Syariah Compliant Hotel Doing Good Business06-02-2014, 04:57:48
The Sunday Times - A couple checking into this hotel in central Jakarta's Menteng district should expect to be asked to show proof of marriage or kinship.
Though it is a syariah-compliant hotel, there is no hint, such as Islamic verses on the wall, that it is one. It also accepts non-Muslim guests. Only a sign at the reception counter states clearly that all couples who want a room must comply with the policy. Sofyan Hotel Betawi took a big risk when it decided to switch to the syariah-compliant business model in 1994 despite facing stiff competition from other hotels in the area. Some of them have very lax policies, charge hourly rates and are known to be used by lovers for a tryst.
Despite not selling liquor and offering only halal food, the hotel managed to see a 20 per cent jump in business last year from the year before, thanks to a growing pool of Muslim tourists from South-east Asia and the Middle East.
"The increasing revenue tells us how large the potential of this market is, but how limited the supply of such places is," Sofyan Hotel's president director B. A. Hadisantoso told The Sunday Times in an interview.
The hotel follows syariah business guidelines: it does not put up pictures depicting humans or animals; and it provides prayer mats and a copy of the Quran in every room.
While some may see the emergence of these hotels as a possible sign of creeping Islamisation of Indonesia, the authorities and market watchers say it is merely a response to market demand.
"Syariah tourism is a global trend and it's ironic that we, the largest Muslim majority country in the world, are not seizing this opportunity," Jakarta Tourism and Culture Agency head Arie Budhiman told reporters.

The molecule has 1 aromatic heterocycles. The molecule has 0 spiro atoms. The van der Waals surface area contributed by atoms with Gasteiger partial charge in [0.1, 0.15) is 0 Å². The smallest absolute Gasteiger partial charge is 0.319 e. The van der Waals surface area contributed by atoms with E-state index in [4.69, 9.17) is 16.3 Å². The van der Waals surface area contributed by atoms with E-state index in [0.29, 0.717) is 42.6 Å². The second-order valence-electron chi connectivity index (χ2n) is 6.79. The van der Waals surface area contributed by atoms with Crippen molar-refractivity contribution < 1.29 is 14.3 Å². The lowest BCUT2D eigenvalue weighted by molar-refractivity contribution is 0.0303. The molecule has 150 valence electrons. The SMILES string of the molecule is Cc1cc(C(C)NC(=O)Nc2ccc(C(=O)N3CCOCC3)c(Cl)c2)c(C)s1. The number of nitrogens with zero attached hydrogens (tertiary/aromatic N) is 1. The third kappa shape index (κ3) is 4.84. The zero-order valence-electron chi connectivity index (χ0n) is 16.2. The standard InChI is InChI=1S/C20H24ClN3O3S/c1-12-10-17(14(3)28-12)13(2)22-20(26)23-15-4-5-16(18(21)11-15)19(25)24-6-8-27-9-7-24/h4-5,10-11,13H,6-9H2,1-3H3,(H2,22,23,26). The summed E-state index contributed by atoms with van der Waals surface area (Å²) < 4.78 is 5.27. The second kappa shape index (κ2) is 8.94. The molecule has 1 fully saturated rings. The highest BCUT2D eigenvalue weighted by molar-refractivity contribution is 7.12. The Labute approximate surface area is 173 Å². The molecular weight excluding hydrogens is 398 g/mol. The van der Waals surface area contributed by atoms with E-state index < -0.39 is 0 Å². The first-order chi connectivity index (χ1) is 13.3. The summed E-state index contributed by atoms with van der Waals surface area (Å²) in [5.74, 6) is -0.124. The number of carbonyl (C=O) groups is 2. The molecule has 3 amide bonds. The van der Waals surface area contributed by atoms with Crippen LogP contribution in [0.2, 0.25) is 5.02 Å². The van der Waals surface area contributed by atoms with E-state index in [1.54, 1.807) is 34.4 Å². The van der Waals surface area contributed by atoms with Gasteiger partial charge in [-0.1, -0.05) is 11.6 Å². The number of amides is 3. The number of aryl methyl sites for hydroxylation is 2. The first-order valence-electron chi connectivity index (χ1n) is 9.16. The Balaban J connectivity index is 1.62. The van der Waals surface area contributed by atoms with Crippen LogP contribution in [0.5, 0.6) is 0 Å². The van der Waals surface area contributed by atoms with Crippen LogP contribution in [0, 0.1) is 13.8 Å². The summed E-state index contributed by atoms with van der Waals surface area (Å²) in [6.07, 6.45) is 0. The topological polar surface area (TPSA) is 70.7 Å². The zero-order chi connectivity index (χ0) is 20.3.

His comments came after Jakarta governor Joko Widodo announced plans to issue a gubernatorial decree this year on halal certification. Only 315 food outlets out of some 8,000 have been certified halal by the Indonesia Ulema Council.
To boost the sector, the Tourism Ministry is supporting operators like Sofyan Hotel and has singled out 12 destinations suitable for syariah tourism, and is completing a set of guidelines on syariah tourism.
According to the ministry's data, half of the tourists to Jakarta are Muslims from the Middle East and South-east Asian countries, while 90 per cent of domestic tourists in Jakarta are Muslims.
In 2011, there were 239 trips made by domestic tourists, who spent 158 trillion rupiah (S$17.4 billion). Some 80 per cent of this came from Muslim travellers.
Banks, too, are getting into the act. Panin Syariah Bank became the first of 11 Islamic banks to list on the stock exchange last Wednesday, driven by what it sees as a huge but untapped potential in syariah-compliant lending to small and medium companies.
Indonesia's Islamic fashion and cosmetics industry has been leading the way and is now worth US$100 billion (S$127 billion). A younger generation of corporate leaders such as 35-year-old Mr Hadisantoso is partly responsible for the revival in the syariah market.
"It is a lack of awareness that causes people to misunderstand the syariah concept, but implementing it is actually easy. As people become more educated, some embrace Islamic fashion and choose the Islamic lifestyle and prefer, if available, an Islamic-friendly place to stay," said the Singapore Management University graduate.
He plans to market the hotel's halal restaurants, which offer sushi and Thai food prepared without using sake or lard.
But success did not come instantly for Sofyan Hotel.
It had to turn away as many as 1,000 people annually for the first few years after switching to the syariah-compliant model. Some of them got angry and threatened the hotel's staff.
Mr Hadisantoso has no regrets.
"We lost the hourly customers and saved money cleaning sheets, which had to be changed up to four times a day. We now charge more per room and our washing costs have gone down," he said.
"Since we are the pioneer in this, it's been win-win for us," he added.
The Sunday Times
January 19 2014